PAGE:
The Global Project Manager's Toolkit
Cultural Sensitivity. Every project leader will ultimately be ethnocentric. It's important, then, that he or she perform the proper amount and kind of research to determine the large and the small issues that could cause offense to individuals on the team who have different cultural backgrounds.
For instance, American project leaders have to be very conscious of etiquette as they deal with their counterparts around the world. Something as seemingly innocuous as informality, handshakes, or even the use of first names—those shows of American-style egalitarianism—doesn't play well in Asia, Latin America or Germany. Some cultures consider this approach to dealing with individuals disrespectful and insincere.
Listening. An Arab proverb says, “If I listen, I have the advantage; if I speak, others have it.” In most cultures outside North America and Europe, listening is a highly regarded capacity. The two most important tools the project leader must have in his or her relationship kit are reflective listening and active listening skills. Reflective listening is the simple act of rephrasing or even parroting what one's counterpart has said. This confirms to the speaker that the listener actually heard what was said and assures the listener he heard correctly. Active listening involves a more proactive approach to assuring the speaker and the listener that one has not only heard what has been said but wants to know more about a subject in a way that is not invasive. No matter the culture with which the project leader is dealing, listening skills go a long way toward normalizing business dealings and engendering a sense of commitment from team members.
Negotiation. Project management is ultimately expectation management. Effective management of expectations requires negotiation skills that eclipse more quantitative, “metrical” skills. Projects are only as successful as the degree to which the project leader is an effective negotiator. Negotiation ultimately involves the “art” of stepping into the shoes of another, of understanding the what's-in-it-for-me factor of the other side and then making decisions based on that alternate perspective.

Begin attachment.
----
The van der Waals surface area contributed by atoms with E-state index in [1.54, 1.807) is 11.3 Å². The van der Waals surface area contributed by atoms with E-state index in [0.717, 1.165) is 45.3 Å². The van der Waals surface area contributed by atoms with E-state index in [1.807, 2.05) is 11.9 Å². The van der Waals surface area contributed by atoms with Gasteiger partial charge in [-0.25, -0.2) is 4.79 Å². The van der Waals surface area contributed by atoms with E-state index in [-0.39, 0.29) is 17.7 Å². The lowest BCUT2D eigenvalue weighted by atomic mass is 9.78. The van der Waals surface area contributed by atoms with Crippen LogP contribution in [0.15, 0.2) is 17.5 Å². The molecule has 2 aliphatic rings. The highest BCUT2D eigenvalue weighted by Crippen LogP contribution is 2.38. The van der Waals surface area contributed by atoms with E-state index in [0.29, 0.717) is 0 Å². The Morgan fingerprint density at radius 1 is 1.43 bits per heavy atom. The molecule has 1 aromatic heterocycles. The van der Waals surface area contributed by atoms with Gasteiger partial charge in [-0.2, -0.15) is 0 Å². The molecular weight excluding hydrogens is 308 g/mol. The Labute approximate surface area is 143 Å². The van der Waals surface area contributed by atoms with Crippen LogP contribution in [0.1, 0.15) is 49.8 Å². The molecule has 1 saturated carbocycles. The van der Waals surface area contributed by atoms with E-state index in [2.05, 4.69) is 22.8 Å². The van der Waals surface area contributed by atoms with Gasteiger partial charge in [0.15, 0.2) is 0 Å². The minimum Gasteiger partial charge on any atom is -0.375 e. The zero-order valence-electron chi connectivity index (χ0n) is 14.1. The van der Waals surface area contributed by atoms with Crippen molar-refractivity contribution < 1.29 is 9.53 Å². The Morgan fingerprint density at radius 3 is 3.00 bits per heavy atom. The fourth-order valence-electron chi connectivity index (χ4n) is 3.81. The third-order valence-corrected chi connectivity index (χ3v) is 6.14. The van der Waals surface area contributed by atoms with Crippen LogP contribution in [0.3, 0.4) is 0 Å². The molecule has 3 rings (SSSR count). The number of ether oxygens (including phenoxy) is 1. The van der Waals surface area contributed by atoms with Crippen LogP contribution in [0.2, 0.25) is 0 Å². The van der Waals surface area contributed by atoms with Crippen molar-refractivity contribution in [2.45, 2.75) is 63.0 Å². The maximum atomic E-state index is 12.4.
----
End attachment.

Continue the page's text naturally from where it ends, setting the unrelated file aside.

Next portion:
For at least three-quarters of the world's population, relationship comes above all else: above time, above budget, above specification. The savvy project manager knows this and knows that he or she will always be balancing, for instance, the needs of the Japanese for meeting deadlines against the Latin American tendency toward a more relaxed approach to dealing with others.
Developing Communications Infrastructures
The Conference Call. One of the most effective vehicles for building and maintaining geographically dispersed teams is the institution of the weekly (at least) conference call. Conference calls are typically high-level project status meetings in which managers of subprojects call in to update their colleagues on their progress and their needs. In the project plan, the project leader needs to place a high value on conference calls so that individuals develop the habit of communicating with their counterparts.
Without a vehicle like the conference call to transmit voice and emotion, team members can easily be overwhelmed with a sense of isolation and anomie, which quickly snowballs into the perception that what the individual is doing is meaningless. Project leaders need to be especially sensitive to this reality for team members who come from highly socialized cultures, like those of Central and South America and the Orient.
Videoconferencing. A more expensive but yet highly motivating forum for globalized team meetings is videoconferencing. Videoconferencing is an excellent vehicle for individuals to make the acquaintance of one another for the first time. For human beings, being the tactile animals we are, this is the next best thing to actually being on-site shaking hands with a new teammate.